2010
[Joo2010a] Joó, É., J. Dewulf, M. Demarcke, C. Amelynck, N. Schoon, J-F. Müller, M. Šimpraga, K. Steppe, and H. Van Langenhove, "Quantification of interferences in PTR-MS measurements of monoterpene emissions from Fagus sylvatica L. using simultaneous TD-GC-MS measurements", International Journal of Mass Spectrometry, vol. 291, no. 1: Elsevier, pp. 90–95, 2010.
Link: http://www.sciencedirect.com/science/article/pii/S1387380610000357
Abstract
The interest in quantitative analysis of biogenic volatile organic compounds (BVOCs) emissions stems from their importance in atmospheric chemistry. In order to compare the most frequently used BVOC measurement techniques, simultaneous on-line PTR-MS and off-line GC-MS data collection was performed on a 3 years old Fagus sylvatica L. tree placed in a growth chamber. Using an internal standard (deuterated toluene) and applying the selective ion mode (SIM) resulted in significant improvements of monoterpene (MT) quantification by TD-GC-MS. PTR-MS quantification of MTs was based on the ion signal at m/z 137. In the course of the experiments the relative contribution of linalool compared to that of MTs was found to be up to 84%. Since this compound has also a PTR-MS signature at m/z 137, quantification of MT emission rates by PTR-MS was disturbed. Comparison of GC-MS and PTR-MS data allowed an estimation of the ratio of the PTR-MS sensitivity for linalool to the one for MTs at m/z 137. This ratio of sensitivities, combined with the information of the relative contribution of linalool to the sum of linalool and MTs obtained by GC-MS, resulted in accurate derivation of the sum of emission rates of linalool and MTs by PTR-MS. The results indicate that fast and on-line PTR-MS measurements of BVOCs are best accompanied by off-line GC measurements to detect possible interferences or to use the additional information for properly quantifying the sum of emission rates of several compounds.
[Joo2010] Joó, É., H. Van Langenhove, M. Šimpraga, K. Steppe, C. Amelynck, N. Schoon, J-F. Müller, and J. Dewulf, "Variation in biogenic volatile organic compound emission pattern of Fagus sylvatica L. due to aphid infection", Atmospheric Environment, vol. 44, no. 2: Elsevier, pp. 227–234, 2010.
Link: http://www.sciencedirect.com/science/article/pii/S1352231009008553
Abstract
Volatile organic compounds (VOCs) have been the focus of interest to understand atmospheric processes and their consequences in formation of ozone or aerosol particles; therefore, VOCs contribute to climate change. In this study, biogenic VOCs (BVOCs) emitted from Fagus sylvatica L. trees were measured in a dynamic enclosure system. In total 18 compounds were identified: 11 monoterpenes (MT), an oxygenated MT, a homoterpene (C14H18), 3 sesquiterpenes (SQT), isoprene and methyl salicylate. The frequency distribution of the compounds was tested to determine a relation with the presence of the aphid Phyllaphis fagi L. It was found that linalool, (E)-β-ocimene, α-farnesene and a homoterpene identified as (E)-4,8-dimethyl-1,3,7-nonatriene (DMNT), were present in significantly more samples when infection was present on the trees. The observed emission spectrum from F. sylvatica L. shifted from MT to linalool, α-farnesene, (E)-β-ocimene and DMNT due to the aphid infection. Sabinene was quantitatively the most prevalent compound in both, non-infected and infected samples. In the presence of aphids α-farnesene and linalool became the second and third most important BVOC emitted. According to our investigation, the emission fingerprint is expected to be more complex than commonly presumed.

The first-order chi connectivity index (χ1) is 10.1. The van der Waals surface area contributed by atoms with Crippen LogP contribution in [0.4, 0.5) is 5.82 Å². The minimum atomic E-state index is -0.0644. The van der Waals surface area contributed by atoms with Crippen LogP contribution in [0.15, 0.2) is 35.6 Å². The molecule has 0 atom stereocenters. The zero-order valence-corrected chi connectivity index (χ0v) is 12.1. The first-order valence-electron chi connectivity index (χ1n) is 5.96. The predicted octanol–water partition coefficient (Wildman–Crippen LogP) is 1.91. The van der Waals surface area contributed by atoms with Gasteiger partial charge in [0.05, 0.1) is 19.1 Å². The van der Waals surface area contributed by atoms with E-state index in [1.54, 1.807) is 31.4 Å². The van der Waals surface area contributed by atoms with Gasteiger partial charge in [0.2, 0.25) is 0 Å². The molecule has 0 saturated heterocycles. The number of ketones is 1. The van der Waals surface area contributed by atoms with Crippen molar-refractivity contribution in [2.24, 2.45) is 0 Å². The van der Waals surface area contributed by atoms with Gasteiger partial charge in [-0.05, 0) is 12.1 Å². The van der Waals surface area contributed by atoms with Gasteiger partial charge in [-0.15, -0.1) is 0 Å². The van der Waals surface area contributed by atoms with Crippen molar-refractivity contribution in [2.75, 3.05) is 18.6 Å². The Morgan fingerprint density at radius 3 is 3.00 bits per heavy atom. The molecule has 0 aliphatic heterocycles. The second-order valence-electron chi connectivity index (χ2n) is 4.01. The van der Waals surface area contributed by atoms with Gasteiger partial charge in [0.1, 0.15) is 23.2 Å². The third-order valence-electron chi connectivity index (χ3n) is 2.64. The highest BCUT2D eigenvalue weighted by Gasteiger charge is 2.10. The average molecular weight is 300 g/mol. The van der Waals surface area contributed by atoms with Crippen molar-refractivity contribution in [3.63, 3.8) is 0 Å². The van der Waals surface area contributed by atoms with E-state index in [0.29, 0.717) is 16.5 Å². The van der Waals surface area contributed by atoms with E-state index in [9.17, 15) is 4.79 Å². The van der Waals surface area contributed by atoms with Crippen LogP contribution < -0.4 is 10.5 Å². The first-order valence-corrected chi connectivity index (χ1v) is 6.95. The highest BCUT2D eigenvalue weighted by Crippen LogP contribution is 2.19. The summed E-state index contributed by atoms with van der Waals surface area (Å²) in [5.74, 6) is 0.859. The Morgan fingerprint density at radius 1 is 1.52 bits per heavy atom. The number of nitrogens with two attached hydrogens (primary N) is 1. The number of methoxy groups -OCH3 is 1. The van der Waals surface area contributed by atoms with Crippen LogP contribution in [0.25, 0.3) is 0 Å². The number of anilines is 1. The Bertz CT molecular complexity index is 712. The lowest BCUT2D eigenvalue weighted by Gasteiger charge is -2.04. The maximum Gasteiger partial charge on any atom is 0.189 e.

2008
[Demarcke2008] Demarcke, M., C. Amelynck, N. Schoon, JF. Muller, É. Joó, J. Dewulf, H. Van Langenhove, M. Simpraga, K. Steppe, R. Samson, et al., "Measurements of BVOC emissions from Fagus sylvatica L. in controlled environmental conditions: preliminary results", European Geophysical Union Conference, 2008.
Link: http://meetings.copernicus.org/www.cosis.net/abstracts/EGU2008/02589/EGU2008-A-02589-1.pdf

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Selected PTR-MS related Reviews

F. Biasioli, C. Yeretzian, F. Gasperi, T. D. Märk: PTR-MS monitoring of VOCs and BVOCs in food science and technology, Trends in Analytical Chemistry 30 (7) (2011).
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J. de Gouw, C. Warneke, T. Karl, G. Eerdekens, C. van der Veen, R. Fall: Measurement of Volatile Organic Compounds in the Earth's Atmosphere using Proton-Transfer-Reaction Mass Spectrometry. Mass Spectrometry Reviews, 26 (2007), 223-257.
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W. Lindinger, A. Hansel, A. Jordan: Proton-transfer-reaction mass spectrometry (PTR–MS): on-line monitoring of volatile organic compounds at pptv levels, Chem. Soc. Rev. 27 (1998), 347-375.
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Lists with PTR-MS relevant publications of the University of Innsbruck can be found here: Atmospheric and indoor air chemistry, IMR, Environmental Physics and Nano-Bio-Physics